Menendez, Sires Introduce Package of Consumer Protection Bills to Safeguard Americans’ Personal Information from Data Breach, Identity Theft

Menendez, Sires Introduce Package of Consumer Protection Bills to Safeguard Americans’ Personal Information from Data Breach, Identity Theft


WASHINGTON, D.C. – U.S. Senator Bob Menendez (D-N.J.), a senior member of the Senate Banking Committee, and U.S. Representative Albio Sires (N.J.-08) introduced two critical pieces of legislation in both Houses of Congress that together would strengthen protections for consumers’ personal data and establish reasonable accountability measures for businesses and credit reporting agencies that fail to safeguard consumers’ personal information. 

 “Consumers need to be assured that when they hand over personal information to companies such as retailers, banks, insurers, service providers, and credit reporting agencies, that those businesses will do everything they can to protect that private data from hackers and identity thieves, and that there’s accountability for those who don’t,” said Sen. Menendez.  “After a wave of increasingly more wide-scale data breaches, it’s time for Congress to empower consumers and pass stronger data security standards for companies retaining vast troves of sensitive personal information online.”

 “Since Senator Menendez and I first introduced the Commercial Privacy Bill of Rights in 2014, data breaches have presented a growing threat to consumers” said Rep. Sires.  “In the last few months alone, we found out about two major breaches at Equifax and Uber that put the personal information of hundreds of millions of Americans at risk.  It is unacceptable that those impacted by these breaches did not know that their information was compromised for weeks, if not months, after the breaches were discovered.  Congress must act to pass these comprehensive pieces of legislation in order to increase protections for consumers and hold those accountable who fail to keep personal information safe.”


The recent Equifax security breach exposed the vital, personal information of 143 million Americans, including Social Security numbers, addresses, phone numbers, and payment histories used to determine the credit worthiness of those applying for jobs, housing, mortgages, lines of credit, cars and student loans.  An additional 209,000 consumers had their credit card numbers stolen, and another 189,000 people with disputes over their credit history had that information compromised.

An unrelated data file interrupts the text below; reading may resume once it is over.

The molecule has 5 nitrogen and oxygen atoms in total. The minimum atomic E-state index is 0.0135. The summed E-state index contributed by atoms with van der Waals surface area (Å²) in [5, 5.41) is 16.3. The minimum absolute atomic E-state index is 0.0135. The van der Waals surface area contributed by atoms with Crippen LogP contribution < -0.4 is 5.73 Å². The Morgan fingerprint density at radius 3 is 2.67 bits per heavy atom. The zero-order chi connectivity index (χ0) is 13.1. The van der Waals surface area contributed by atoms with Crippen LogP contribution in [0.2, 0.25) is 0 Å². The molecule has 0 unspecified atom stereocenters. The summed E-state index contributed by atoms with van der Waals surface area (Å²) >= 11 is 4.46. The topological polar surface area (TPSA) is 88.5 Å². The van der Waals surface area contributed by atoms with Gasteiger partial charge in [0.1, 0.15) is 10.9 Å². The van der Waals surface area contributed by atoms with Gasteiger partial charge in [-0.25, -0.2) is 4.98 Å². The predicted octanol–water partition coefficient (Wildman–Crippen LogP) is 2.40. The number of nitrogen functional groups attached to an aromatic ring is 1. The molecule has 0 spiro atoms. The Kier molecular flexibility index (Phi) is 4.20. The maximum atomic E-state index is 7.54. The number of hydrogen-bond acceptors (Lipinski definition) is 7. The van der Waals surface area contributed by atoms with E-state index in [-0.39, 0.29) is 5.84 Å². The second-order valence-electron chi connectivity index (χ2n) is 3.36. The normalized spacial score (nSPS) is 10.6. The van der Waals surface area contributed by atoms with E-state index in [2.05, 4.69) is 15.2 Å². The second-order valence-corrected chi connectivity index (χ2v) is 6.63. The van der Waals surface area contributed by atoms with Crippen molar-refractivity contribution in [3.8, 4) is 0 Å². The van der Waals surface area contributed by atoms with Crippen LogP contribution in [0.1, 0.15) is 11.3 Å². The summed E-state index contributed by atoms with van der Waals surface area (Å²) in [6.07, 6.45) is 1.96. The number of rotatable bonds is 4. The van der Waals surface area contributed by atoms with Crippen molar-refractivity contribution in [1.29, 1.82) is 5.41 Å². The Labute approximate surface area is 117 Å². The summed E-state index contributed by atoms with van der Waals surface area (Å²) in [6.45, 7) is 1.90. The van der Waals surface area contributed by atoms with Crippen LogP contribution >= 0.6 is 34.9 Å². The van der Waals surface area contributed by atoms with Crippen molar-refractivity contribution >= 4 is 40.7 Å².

Last month, Uber disclosed that the personal information of 57 million customers was stolen last year, but that the rideshare service had paid off the hackers to delete the data.  This came on the heels of other massive data breaches impacting millions of American consumers, including Yahoo, Target, Anthem, LinkedIn, Bank of America, Sony, Home Depot, Neiman Marcus, Staples, Michaels, Forever 21, eBay, J.P. Morgan Chase, Citibank, P.F. Chang’s, and Community Health Systems.


The Consumer Data Protection Act, a comprehensive plan Sen. Menendez first announced in September, would strengthen protections for consumers impacted by data breaches of consumer reporting agencies (“CRAs”).  The legislation holds CRAs accountable for such data breaches and incentivizes better data security practices while at the same time providing impacted consumers with tools to protect themselves.  The National Consumer Law Center, on behalf of its low-income clients, has announced support for the bill.


Consumer Data Protection Act


  • Establishes notification requirements. In the event of a data breach, the bill requires CRAs to notify within two days the FTC, CFPB, and law enforcement agencies.  Impacted consumers must be notified within three days.  The CRAs may receive an extension on this requirement for national security reasons.


  • Levies fines on consumer reporting agencies that fail to protect consumer data. The Consumer Data Protection Act provides the FTC the authority to levy fines against a CRA that negligently, knowingly, or willingly causes a data breach.


  • Provides impacted consumers with tools to protect themselves. The Consumer Data Protection Act requires breached CRAs to provide impacted consumers with the ability to impose or lift credit freezes at no cost for life, as well as providing lifetime credit monitoring services at no cost to consumers. In addition, CRAs are prohibited from including pre-dispute arbitration clauses in post-breach services.